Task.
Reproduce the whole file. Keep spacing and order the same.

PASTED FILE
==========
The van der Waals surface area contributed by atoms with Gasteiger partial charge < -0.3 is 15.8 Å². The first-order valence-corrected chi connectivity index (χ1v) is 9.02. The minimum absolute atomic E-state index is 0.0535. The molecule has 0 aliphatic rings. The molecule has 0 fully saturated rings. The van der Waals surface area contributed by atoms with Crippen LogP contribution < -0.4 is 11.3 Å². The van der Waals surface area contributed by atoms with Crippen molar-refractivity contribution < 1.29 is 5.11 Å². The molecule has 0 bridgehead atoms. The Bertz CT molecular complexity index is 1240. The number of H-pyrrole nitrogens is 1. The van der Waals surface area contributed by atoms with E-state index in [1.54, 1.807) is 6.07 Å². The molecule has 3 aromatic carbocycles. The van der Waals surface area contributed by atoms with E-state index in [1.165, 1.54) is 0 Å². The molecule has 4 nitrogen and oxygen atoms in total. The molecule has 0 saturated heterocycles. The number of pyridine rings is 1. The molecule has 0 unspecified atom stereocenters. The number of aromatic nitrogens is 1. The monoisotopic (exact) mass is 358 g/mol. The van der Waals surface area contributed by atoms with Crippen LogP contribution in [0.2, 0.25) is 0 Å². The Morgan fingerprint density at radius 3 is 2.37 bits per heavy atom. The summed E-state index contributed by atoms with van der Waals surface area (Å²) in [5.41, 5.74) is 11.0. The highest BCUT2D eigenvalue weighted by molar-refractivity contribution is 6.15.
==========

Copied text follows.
The van der Waals surface area contributed by atoms with Gasteiger partial charge < -0.3 is 15.8 Å². The first-order valence-corrected chi connectivity index (χ1v) is 9.02. The minimum absolute atomic E-state index is 0.0535. The molecule has 0 aliphatic rings. The molecule has 0 fully saturated rings. The van der Waals surface area contributed by atoms with Crippen LogP contribution < -0.4 is 11.3 Å². The van der Waals surface area contributed by atoms with Crippen molar-refractivity contribution < 1.29 is 5.11 Å². The molecule has 0 bridgehead atoms. The Bertz CT molecular complexity index is 1240. The number of H-pyrrole nitrogens is 1. The van der Waals surface area contributed by atoms with E-state index in [1.54, 1.807) is 6.07 Å². The molecule has 3 aromatic carbocycles. The van der Waals surface area contributed by atoms with E-state index in [1.165, 1.54) is 0 Å². The molecule has 4 nitrogen and oxygen atoms in total. The molecule has 0 saturated heterocycles. The number of pyridine rings is 1. The molecule has 0 unspecified atom stereocenters. The number of aromatic nitrogens is 1. The monoisotopic (exact) mass is 358 g/mol. The van der Waals surface area contributed by atoms with Crippen LogP contribution in [0.2, 0.25) is 0 Å². The Morgan fingerprint density at radius 3 is 2.37 bits per heavy atom. The summed E-state index contributed by atoms with van der Waals surface area (Å²) in [5.41, 5.74) is 11.0. The highest BCUT2D eigenvalue weighted by molar-refractivity contribution is 6.15.